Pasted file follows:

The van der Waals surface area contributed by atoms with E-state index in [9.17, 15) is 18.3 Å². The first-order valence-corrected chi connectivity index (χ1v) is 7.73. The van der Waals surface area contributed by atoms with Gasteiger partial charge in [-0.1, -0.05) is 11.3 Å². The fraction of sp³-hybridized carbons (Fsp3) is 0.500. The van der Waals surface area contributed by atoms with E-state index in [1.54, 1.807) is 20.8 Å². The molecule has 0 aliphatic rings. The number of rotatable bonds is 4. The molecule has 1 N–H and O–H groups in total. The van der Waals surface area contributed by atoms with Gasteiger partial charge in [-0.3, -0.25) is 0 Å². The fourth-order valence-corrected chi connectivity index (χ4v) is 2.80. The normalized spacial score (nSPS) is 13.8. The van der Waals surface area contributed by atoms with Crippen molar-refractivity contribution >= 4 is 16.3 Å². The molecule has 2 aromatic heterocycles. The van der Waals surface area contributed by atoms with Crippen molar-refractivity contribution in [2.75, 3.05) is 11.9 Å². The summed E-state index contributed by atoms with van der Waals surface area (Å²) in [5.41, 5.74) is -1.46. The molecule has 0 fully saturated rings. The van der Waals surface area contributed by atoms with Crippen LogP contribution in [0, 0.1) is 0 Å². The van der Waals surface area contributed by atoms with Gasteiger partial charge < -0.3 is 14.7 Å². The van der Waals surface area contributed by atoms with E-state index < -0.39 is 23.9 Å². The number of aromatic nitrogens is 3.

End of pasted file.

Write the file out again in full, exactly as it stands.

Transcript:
The van der Waals surface area contributed by atoms with E-state index in [9.17, 15) is 18.3 Å². The first-order valence-corrected chi connectivity index (χ1v) is 7.73. The van der Waals surface area contributed by atoms with Gasteiger partial charge in [-0.1, -0.05) is 11.3 Å². The fraction of sp³-hybridized carbons (Fsp3) is 0.500. The van der Waals surface area contributed by atoms with E-state index in [1.54, 1.807) is 20.8 Å². The molecule has 0 aliphatic rings. The number of rotatable bonds is 4. The molecule has 1 N–H and O–H groups in total. The van der Waals surface area contributed by atoms with Gasteiger partial charge in [-0.3, -0.25) is 0 Å². The fourth-order valence-corrected chi connectivity index (χ4v) is 2.80. The normalized spacial score (nSPS) is 13.8. The van der Waals surface area contributed by atoms with Crippen molar-refractivity contribution >= 4 is 16.3 Å². The molecule has 2 aromatic heterocycles. The van der Waals surface area contributed by atoms with Crippen molar-refractivity contribution in [2.75, 3.05) is 11.9 Å². The summed E-state index contributed by atoms with van der Waals surface area (Å²) in [5.41, 5.74) is -1.46. The molecule has 0 fully saturated rings. The van der Waals surface area contributed by atoms with Crippen LogP contribution in [0, 0.1) is 0 Å². The van der Waals surface area contributed by atoms with Gasteiger partial charge < -0.3 is 14.7 Å². The van der Waals surface area contributed by atoms with E-state index < -0.39 is 23.9 Å². The number of aromatic nitrogens is 3.